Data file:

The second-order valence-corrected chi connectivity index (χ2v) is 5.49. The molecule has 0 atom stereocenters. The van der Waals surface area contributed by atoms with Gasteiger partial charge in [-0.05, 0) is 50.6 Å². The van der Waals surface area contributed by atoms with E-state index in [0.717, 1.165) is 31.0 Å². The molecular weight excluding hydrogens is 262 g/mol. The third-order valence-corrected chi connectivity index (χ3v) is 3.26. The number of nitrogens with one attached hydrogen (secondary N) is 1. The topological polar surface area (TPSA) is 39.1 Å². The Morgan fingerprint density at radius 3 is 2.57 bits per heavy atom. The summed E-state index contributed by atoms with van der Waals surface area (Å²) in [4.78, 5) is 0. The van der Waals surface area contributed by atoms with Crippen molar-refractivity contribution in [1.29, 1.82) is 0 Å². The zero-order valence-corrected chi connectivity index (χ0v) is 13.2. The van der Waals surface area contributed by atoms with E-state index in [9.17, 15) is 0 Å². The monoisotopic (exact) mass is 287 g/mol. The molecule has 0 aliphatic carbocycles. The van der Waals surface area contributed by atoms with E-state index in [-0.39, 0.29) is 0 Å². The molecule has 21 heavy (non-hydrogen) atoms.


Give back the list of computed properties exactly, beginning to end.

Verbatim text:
The second-order valence-corrected chi connectivity index (χ2v) is 5.49. The molecule has 0 atom stereocenters. The van der Waals surface area contributed by atoms with Gasteiger partial charge in [-0.05, 0) is 50.6 Å². The van der Waals surface area contributed by atoms with E-state index in [0.717, 1.165) is 31.0 Å². The molecular weight excluding hydrogens is 262 g/mol. The third-order valence-corrected chi connectivity index (χ3v) is 3.26. The number of nitrogens with one attached hydrogen (secondary N) is 1. The topological polar surface area (TPSA) is 39.1 Å². The Morgan fingerprint density at radius 3 is 2.57 bits per heavy atom. The summed E-state index contributed by atoms with van der Waals surface area (Å²) in [4.78, 5) is 0. The van der Waals surface area contributed by atoms with Crippen molar-refractivity contribution in [1.29, 1.82) is 0 Å². The zero-order valence-corrected chi connectivity index (χ0v) is 13.2. The van der Waals surface area contributed by atoms with E-state index in [9.17, 15) is 0 Å². The monoisotopic (exact) mass is 287 g/mol. The molecule has 0 aliphatic carbocycles. The van der Waals surface area contributed by atoms with E-state index in [-0.39, 0.29) is 0 Å². The molecule has 21 heavy (non-hydrogen) atoms.